Feeling overworked is a common experience for many people, whether you're a student with a heavy course load, an employee juggling multiple projects, or a parent trying to balance work and family responsibilities. Overworking yourself can lead to burnout, which can affect your mental health, physical well-being, and overall productivity. There are many small (and major) successes to experience at work every day, whether you're pursuing your passion or congratulating yourself on a job well done. But while working hard is great, but living well is just as significant.
It's important to recognise when you're feeling overwhelmed and take steps to manage your workload and prioritise your self-care. In this blog, we'll explore practical tips and strategies for dealing with feelings of overwork and avoiding burnout.
Table of Contents
- Feeling Overworked: What does it mean?
- Signs of Being Overworked
- Moving towards Good Mental Health
- Future of Work
- Frequently Asked Questions
Feeling Overworked: What Does It Mean?
Feeling overworked refers to a state of being overwhelmed or excessively burdened with work or other responsibilities. It can occur when an individual has too many tasks or deadlines to manage, or when they are working long hours without enough rest or breaks. Overworking can cause physical and mental exhaustion, leading to symptoms such as fatigue, irritability, difficulty concentrating, and a decline in work performance.
For example, you have been working long hours for several weeks now, trying to complete multiple projects and meet tight deadlines. You feel like you never have enough time to take a break or even catch up on basic tasks like responding to emails or taking care of personal errands. You're constantly worried about falling behind and letting down your team or clients. As a result, you feel exhausted, stressed, and irritable. You're struggling to focus on your work and finding it difficult to motivate yourself to keep going.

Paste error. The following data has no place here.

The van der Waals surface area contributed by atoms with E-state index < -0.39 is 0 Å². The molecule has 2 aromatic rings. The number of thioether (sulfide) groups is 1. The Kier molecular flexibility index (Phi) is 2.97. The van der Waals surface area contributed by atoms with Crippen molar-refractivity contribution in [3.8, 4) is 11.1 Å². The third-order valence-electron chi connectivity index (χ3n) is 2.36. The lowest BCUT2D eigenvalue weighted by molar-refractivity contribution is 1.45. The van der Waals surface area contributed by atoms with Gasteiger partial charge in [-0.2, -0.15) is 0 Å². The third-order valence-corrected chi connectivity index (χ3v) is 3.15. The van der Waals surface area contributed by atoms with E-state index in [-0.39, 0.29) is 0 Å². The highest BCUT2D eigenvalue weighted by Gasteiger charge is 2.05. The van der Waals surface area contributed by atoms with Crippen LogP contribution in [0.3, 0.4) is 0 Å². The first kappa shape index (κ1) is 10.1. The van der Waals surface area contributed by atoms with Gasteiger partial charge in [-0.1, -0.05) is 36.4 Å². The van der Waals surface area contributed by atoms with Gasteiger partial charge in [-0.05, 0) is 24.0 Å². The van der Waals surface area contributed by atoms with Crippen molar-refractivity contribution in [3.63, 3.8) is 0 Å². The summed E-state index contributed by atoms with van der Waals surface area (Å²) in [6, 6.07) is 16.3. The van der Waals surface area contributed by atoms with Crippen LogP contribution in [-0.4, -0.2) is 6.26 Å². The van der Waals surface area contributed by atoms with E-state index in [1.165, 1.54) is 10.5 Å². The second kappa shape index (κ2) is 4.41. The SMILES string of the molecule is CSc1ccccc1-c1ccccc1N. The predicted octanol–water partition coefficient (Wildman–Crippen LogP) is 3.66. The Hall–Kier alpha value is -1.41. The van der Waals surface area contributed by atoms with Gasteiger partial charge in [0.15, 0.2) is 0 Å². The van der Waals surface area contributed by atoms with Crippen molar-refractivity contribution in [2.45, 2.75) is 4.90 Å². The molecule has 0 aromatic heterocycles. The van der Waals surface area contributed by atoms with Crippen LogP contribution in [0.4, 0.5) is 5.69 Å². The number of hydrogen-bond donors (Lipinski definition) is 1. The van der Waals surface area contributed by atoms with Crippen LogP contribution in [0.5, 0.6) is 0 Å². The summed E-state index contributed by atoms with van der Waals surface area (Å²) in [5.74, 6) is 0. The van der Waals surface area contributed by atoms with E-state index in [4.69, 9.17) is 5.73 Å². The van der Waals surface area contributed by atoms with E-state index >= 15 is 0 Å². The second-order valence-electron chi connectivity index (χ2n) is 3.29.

Signs of Being Overworked:
If left unaddressed, feeling overworked can lead to burnout, which is a state of chronic stress characterised by emotional exhaustion, cynicism, and reduced personal accomplishment. Here are some signs of overworking:
- You feel exhausted, both physically and mentally
- You have difficulty sleeping or insomnia
- You are suffering from chronic stress or anxiety
- Your work performance and productivity has gone down
- You are more prone to irritability or mood swings
- You have been neglecting personal relationships and hobbies
- You feel overwhelmed and unable to prioritise tasks
- You have frequent headaches or other physical symptoms of stress
- You are resorting to clinical drugs or alcohol as a coping mechanism
- You feel like you can never catch up or are always behind on work
- You have been skipping meals or not eating properly due to lack of time or energy
- You are working long hours without taking breaks or time off
- You are having a negative attitude towards work or feeling cynical
- You are struggling to concentrate or remember details
- You are feeling emotional exhaustion, detachment, and a reduced sense of accomplishment
Setting boundaries and telling your management about them will help you deal with any personal feelings of overwork. Long-term burnout can negatively affect your health, resulting in poor sleep or low energy levels and the negative effects of overworking.
Feeling Overworked: How to Resolve?
There are two frameworks to understand what’s going wrong.
First, when you work hard but don't see good results, you may feel overwhelmed, tired, and unmotivated. This could happen if your work involves depending on others, which can cause inefficiencies and waste your effort. You may have to work harder to communicate and collaborate with others, which can be a drain on your energy. If you're in this situation, it's important to identify the reasons for the inefficiencies and think about how to address them.